The lots, know as numbers 11 and 12 of Block 3 of the Original Town of Hartley plat, were part of the NE 1/4 of Section 32 of O'Brien County. This land was owned by Abraham Long. He had obtained it by Land Patent from the U.S. Government in 1859. It was part of the Louisiana Purchase of 1803.
In 1881, J.S. Finster and E.N. Finster (wife) and Horace E. Hoagland and wife, bought the SW 1/4 of the NE 1/4 and had it platted and laid out in lots, blocks, streets, and alleys. The two lots were bordered by what were named, at that time, Railroad Street and Second Avenue. The lots measured 64 feet by 142 feet. The lots were sold the same year to Hephzibah Johnston, who later sold them to J. W. Walter and his wife, Ladentia, for $400.
J. W. Walter was Hartley's first attorney and later gave up his practice to become O'Brien County Clerk of Court. He built the barn, which had a second floor, and measured 20' x 32' in 1892. It had 16' posts and granite foundation at a cost of $400. Three years later he built the house and completed it in 1896. The original drawing of the house on lot 13 showed the following:
Front Porch 25' wide
Hall 10' x 15'
Parlor 14' x 13'
Sitting Room 16' x 16'
Dining room 12' x 18'
Kitchen 10' x 14'
Bedroom 16' x 16'
The drawing did not show the second floor. The over-all size is 28'8" x 46'6", and the total cost was $4700.
The house has 20" posts and a basement with a granite stone foundation. The basement does not extend under the parlor and hall. As noted on a mortgage document from 1898, it was "Painted inside and out and finished up in first-class style." There were several outstanding features of the house which include parquet wood floors and a beautiful fireplace. The third floor attic has a wooden reservoir into which water, pumped from the well, was stored. Then, gravity pressured, flowed downward to the kitchen and bathroom. It was the earliest running water system in Hartley. The wood remains in very good condition today. It has a diameter of 4 feet and is 4 feet tall and holds 375 gallons of water.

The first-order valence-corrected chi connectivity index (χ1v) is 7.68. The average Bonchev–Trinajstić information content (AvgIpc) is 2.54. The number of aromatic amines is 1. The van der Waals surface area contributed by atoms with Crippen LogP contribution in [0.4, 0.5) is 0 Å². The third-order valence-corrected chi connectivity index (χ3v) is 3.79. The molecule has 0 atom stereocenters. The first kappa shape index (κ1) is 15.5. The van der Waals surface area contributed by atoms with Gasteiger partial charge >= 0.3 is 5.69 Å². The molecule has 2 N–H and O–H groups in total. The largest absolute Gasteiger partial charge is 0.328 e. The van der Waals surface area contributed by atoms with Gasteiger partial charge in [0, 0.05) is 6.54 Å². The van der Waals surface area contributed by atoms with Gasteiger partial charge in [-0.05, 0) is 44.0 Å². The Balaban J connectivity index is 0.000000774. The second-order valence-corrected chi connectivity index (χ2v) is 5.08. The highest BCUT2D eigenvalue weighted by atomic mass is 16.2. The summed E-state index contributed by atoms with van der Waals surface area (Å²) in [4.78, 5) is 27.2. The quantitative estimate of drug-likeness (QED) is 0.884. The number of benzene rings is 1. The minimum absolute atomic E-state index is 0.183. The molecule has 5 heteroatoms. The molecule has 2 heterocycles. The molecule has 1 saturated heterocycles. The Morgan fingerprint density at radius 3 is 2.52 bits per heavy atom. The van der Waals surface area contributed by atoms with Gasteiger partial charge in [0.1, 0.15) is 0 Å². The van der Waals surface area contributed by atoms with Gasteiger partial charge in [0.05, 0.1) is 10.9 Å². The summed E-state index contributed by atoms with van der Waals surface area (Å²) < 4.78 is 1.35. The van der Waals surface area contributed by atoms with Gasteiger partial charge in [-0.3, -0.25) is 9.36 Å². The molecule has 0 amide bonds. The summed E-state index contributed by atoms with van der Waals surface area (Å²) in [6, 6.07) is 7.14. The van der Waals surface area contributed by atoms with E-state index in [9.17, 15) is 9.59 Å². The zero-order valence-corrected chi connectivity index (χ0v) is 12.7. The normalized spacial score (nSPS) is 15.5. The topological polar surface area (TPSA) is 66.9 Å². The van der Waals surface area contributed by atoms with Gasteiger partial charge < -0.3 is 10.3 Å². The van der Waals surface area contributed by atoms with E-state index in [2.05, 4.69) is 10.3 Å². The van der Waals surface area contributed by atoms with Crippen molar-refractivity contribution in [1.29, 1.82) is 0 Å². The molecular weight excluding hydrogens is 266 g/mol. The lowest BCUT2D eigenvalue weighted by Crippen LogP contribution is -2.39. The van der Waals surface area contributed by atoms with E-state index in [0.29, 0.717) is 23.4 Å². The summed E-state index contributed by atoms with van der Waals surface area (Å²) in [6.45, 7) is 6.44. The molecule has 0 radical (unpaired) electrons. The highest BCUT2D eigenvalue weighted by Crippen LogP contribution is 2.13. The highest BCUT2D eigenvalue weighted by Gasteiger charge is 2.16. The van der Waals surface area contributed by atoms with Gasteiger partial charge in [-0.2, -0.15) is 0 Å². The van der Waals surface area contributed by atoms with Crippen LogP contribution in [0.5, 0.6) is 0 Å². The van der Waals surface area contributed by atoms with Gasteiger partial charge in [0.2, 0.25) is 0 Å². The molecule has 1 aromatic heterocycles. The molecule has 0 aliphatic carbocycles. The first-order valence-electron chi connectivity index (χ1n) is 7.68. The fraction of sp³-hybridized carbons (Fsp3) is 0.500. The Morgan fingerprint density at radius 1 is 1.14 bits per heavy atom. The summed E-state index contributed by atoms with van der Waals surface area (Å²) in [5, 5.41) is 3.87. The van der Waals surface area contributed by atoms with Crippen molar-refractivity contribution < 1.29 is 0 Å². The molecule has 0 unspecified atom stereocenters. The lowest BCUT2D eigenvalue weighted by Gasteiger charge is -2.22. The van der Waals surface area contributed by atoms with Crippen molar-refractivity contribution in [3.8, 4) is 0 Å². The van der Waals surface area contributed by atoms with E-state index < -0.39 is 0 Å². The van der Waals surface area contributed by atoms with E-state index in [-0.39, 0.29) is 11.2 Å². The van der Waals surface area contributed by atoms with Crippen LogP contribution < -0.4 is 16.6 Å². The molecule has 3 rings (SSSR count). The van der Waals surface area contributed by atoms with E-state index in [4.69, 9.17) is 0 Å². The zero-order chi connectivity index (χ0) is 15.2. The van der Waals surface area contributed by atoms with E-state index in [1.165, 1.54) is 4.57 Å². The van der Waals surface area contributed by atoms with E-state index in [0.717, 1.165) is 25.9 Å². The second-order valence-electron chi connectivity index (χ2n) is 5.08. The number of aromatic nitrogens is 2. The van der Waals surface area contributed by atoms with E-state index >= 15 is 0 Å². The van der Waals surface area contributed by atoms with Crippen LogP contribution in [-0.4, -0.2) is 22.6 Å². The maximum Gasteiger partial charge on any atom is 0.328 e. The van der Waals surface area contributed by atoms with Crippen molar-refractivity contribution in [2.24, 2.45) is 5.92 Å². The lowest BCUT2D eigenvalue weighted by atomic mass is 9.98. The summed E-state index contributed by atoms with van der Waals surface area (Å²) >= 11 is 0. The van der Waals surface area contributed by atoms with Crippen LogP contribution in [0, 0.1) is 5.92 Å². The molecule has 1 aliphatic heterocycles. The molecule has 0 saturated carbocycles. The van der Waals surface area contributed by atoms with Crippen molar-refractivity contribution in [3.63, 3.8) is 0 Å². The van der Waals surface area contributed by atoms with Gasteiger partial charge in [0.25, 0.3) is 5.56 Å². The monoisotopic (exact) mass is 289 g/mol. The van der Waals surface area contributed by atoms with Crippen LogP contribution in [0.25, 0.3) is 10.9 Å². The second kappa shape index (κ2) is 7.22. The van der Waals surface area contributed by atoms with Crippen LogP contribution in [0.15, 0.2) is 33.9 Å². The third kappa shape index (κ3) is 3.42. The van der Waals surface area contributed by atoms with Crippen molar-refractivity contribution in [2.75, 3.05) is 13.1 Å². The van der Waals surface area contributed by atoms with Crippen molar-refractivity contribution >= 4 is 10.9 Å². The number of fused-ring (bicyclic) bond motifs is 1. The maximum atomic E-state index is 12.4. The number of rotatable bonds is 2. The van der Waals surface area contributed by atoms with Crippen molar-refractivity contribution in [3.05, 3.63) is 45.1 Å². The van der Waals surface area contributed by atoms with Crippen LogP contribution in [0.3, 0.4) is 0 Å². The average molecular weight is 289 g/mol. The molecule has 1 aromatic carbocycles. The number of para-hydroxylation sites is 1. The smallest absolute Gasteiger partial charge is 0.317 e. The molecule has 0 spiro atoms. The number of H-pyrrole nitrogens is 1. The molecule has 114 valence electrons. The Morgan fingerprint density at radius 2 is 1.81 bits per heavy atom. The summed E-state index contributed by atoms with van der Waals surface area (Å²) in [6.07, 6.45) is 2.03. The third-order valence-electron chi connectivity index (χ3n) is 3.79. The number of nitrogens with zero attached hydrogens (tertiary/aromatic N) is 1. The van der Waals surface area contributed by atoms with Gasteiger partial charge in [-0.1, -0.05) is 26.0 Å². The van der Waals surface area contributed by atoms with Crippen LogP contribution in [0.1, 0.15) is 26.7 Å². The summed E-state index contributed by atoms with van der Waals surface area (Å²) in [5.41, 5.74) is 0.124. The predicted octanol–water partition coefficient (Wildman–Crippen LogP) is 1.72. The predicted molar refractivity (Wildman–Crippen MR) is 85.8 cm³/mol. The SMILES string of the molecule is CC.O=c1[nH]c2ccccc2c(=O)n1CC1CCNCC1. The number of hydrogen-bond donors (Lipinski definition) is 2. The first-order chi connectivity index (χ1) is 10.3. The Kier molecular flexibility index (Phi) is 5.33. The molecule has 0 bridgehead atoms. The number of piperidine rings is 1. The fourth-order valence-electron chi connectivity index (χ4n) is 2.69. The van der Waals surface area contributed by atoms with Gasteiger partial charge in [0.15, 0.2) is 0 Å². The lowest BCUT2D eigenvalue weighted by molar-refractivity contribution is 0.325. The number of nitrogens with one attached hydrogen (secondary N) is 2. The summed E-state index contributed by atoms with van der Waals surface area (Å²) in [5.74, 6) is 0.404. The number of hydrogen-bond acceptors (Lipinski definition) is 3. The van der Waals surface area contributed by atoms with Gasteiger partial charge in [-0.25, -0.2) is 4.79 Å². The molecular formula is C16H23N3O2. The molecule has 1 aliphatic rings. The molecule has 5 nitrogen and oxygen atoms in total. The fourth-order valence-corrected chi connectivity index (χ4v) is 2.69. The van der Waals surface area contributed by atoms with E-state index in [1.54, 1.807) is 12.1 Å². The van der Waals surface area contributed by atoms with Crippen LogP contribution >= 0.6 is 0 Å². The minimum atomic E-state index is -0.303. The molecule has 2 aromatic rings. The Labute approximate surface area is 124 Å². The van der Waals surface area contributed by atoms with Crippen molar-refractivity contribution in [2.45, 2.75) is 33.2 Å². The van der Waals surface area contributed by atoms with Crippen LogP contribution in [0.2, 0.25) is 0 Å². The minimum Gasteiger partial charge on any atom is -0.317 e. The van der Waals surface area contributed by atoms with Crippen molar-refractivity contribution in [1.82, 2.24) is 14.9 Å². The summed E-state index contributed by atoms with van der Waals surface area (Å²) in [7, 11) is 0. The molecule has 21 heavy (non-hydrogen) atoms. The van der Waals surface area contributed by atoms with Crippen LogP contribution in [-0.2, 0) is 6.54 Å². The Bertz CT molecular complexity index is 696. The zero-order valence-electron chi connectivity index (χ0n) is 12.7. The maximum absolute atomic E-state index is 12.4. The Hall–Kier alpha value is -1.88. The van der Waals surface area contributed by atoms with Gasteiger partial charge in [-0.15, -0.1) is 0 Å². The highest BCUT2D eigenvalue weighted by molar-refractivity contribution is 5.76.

Also in 1898, the mortgage document also included, "There are sidewalks on both sides and a fine row of large trees on the outside of the lots." It was mortgaged by J. W. Walter with E. E. Hall of Hartley for $6300. The listing was $1200 for the lots, $400 for the barn, and $4700 for the house. Mr. Walter stated on the mortgage application that, "I own 1500 acres of land in my name worth on an average $32.50 per acre." The mortgage was for two years at 7%.
In 1898 Frank Patch bought the property for $6000 and had the mortgage released. The property taxes were $13.25 annually. In years to follow, the ownership passed to Nellie Patch Sanders, his daughter, who died in 1969. The next owners were Harry and Betty Eeten, Nellie's second cousin, who took possession in 1970. Betty live in it alone after Harry died in 1983.
After Betty's death in 2011, it was purchased at auction by the Town of Hartley with funds provided by a generous local citizen and is currently overseen by the Hartley Historical Society.